Even though the Versa LX finished second to the Gateway, it does offer a few things the Gateway does not. It's more expensive, but it features the multibay that the Gateway lacks, and the NEC's performance was slightly better. A modem is not included, so you'll need to buy one yourself. Despite the slightly high price, the Versa LX still is a very good buy. RRP starts at $6400.
Compaq's Armada 1750
Compaq's Armada 1750 turned in one of the faster SYSmark/98 scores at 143. It was on the heavier end of the group, weighing 8 pounds, 12.8 ounces, and battery life was a bit short at 2:41:59.
Compaq's very good system design includes a multibay that accepts a second hard drive, a battery or a floppy drive. Because the CD-ROM drive is built-in and separate from the multibay, you can use a floppy and CD-ROM at the same time. The keyboard lifts up to provide easy access to memory. The hard drive is also fairly easy to remove and replace. This notebook also features an internal modem.
Setup/ease of use is good. The Armada 1750 includes an operating system rescue disk and pre-installed Compaq Diagnostics. The full set of online documentation is very good.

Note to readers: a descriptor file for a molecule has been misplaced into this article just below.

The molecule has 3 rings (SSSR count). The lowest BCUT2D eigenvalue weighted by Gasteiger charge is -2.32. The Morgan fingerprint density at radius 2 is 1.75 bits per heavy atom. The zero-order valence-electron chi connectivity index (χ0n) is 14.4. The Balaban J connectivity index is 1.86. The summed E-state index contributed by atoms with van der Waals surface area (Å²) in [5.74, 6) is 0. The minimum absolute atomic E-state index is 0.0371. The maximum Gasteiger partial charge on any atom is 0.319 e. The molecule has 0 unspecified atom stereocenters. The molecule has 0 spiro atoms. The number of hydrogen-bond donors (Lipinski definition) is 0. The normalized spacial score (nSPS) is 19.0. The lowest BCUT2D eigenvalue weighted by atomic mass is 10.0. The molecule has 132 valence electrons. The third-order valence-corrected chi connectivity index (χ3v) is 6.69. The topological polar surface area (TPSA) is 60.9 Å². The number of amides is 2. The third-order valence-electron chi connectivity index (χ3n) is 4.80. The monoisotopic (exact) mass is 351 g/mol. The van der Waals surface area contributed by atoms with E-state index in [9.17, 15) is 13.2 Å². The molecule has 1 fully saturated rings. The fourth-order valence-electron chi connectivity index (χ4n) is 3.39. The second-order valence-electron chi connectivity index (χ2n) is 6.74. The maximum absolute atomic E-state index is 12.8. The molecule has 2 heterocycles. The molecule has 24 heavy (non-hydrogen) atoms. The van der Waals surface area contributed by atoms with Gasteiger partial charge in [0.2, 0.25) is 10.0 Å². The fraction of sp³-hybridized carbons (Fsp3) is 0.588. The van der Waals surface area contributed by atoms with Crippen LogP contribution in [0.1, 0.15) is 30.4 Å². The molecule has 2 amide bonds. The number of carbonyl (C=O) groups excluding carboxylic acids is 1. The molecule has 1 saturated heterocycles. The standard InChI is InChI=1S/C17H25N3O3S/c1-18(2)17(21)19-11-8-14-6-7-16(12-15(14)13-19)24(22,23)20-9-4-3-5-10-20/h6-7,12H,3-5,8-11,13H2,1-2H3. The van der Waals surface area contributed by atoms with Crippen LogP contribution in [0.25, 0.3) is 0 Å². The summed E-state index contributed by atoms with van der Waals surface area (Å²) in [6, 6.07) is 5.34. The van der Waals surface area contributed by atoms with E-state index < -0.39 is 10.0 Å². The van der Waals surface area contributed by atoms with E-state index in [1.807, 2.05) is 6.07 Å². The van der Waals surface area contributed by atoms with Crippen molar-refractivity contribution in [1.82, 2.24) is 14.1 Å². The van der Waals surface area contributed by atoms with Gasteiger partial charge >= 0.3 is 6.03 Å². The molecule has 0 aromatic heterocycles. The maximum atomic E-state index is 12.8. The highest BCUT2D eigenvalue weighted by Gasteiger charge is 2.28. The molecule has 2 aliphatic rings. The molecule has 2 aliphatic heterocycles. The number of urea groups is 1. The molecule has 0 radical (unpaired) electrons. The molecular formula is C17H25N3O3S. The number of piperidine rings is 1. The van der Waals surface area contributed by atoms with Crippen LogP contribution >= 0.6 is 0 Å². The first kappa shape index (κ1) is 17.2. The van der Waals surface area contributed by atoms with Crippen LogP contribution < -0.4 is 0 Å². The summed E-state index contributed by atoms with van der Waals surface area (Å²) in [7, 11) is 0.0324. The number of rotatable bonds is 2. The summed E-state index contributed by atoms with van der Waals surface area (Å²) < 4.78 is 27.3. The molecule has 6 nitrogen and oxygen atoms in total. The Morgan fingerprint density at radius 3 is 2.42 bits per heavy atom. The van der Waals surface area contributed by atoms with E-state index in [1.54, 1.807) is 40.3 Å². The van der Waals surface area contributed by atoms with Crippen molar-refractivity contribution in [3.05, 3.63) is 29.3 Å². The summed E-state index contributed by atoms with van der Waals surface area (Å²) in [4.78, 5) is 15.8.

There are two ways to monitor battery status: with a battery status icon in the Windows taskbar and via a `battery low' audio warning.
The Armada 1750 is another high-quality, solid system in this roundup. Although the Compaq unit is a bit heavy and short on battery life, it is a reliable laptop backed by a well-known company. RRP starts at $4295.
Dell's Latitude CPi A366XT
The Latitude CPi A366XT is the lightest of the bunch at 7 pounds, 5.2 ounces. Its SYSmark/98 score of 140 puts it among the faster systems for performance. Battery life was good, at 3:03:35.